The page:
Like first I got myself to the airport. Then I parked my car. Then I went to the right gate and got on the right plane. Then there was a big piece that was someone else’s worry – getting me from Connecticut to Nebraska. I arrived at night, so I hailed a cab and got to the hotel. First thing in the morning I asked the concierge about renting a car, and was directed to the right place. The car rental person gave me a street map, and I found my meeting location. Then I sat in that meeting and smiled and let myself be bored out of my mind. Then I drove back to the hotel. I found a place to eat dinner. The next morning I drove the rental car to the airport. I returned the rental. Then got on a plane back. The end.
I only allowed myself to consider one tiny step at a time. I didn’t worry about returning my rental when I was still hailing a cab. And each of those steps – taken individually – are really pretty easy. Oh, except for getting back to the airport when I passed a sign that said, ‘Welcome to Iowa.’ But other than that. Easy. After all, I am not still in Iowa, am I?
So anyway, if you can break it down into the tiniest of pieces, each piece is something you can learn. Something you can handle. Like if you wanted to go skydiving, I would concentrate first on putting on your parachute. You learned to dress yourself when you were four; this is just one more little extension of that skill.
I will admit that learning new things is not always that easy, even when you are breaking down each little step. You have to actually jump out of the airplane.
Last year I tried to learn how to play the ukelele. My sister is a wonderful musician and she lent me a very good ukelele and I took online lessons. I watched those videos over and over again, playing the same beginning tunes. The videos were very good and the teacher was very good, and my playing was very bad.”This is Imagine,” I told my husband. “Really?” he replied.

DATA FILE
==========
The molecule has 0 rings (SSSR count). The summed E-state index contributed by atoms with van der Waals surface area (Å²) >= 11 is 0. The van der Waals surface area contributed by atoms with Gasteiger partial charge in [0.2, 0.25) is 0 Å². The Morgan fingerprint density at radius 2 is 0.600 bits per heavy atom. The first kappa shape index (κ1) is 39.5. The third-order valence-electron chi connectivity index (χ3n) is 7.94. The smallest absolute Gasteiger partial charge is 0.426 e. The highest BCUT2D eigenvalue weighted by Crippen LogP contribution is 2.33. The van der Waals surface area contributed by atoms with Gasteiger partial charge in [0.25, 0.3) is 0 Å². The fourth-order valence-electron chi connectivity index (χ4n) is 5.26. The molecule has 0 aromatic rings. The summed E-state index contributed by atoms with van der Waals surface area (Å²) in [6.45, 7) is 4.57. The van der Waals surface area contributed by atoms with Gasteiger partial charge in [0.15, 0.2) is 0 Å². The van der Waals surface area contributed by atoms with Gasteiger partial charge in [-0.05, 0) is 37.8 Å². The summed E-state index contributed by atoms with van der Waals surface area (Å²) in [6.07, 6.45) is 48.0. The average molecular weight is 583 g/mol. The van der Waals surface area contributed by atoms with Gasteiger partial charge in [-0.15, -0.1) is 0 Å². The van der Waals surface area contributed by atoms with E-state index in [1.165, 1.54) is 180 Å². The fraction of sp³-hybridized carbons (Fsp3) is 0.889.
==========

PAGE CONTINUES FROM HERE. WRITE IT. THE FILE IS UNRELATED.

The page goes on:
After three months I gave the ukelele back to my sister.
My seven-year-old grand-nephew learned to play the violin this past summer. His grandmother (my talented sister) taught him – and he has musical genes on his father’s side too. After two months of lessons, this child played unbelievably well. He’s a natural.
So for his eighth birthday, this little boy asked for a ukelele. Not any ukulele. He saw one in a music store that was decorated with Grateful Dead designs. He wrote a fabulous note to his mother – describing this ‘gratfol ded yuculaly’ and that it was cool and smooth and for a yuculaly it was big so he could lean into it.
“Lean into it” – is there a better description for learning?
How could you not give this prodigy such a cool ukulele?
And guess what?
One week later he brought the ukulele to school and he played a Grateful Dead song for his class. And he sang.
And here is the difference between his ability to learn and mine.
He wanted to.
I did not.
My passion was superficial. His passion resides in his heart.
I am not saying that he is a good person and I am a bad person. Both our feelings are legitimate. There is no judgment here.
You don’t have to try everything.
But you can if you want to.
And you can stop if you want to.
That is the most important lesson about learning.
You can learn new things.
If you want to.
PS – If you would like to read my new novel, LUCINDA’S SOLUTION, Amazon is offering the Kindle version this week for 99 cents. Just click here.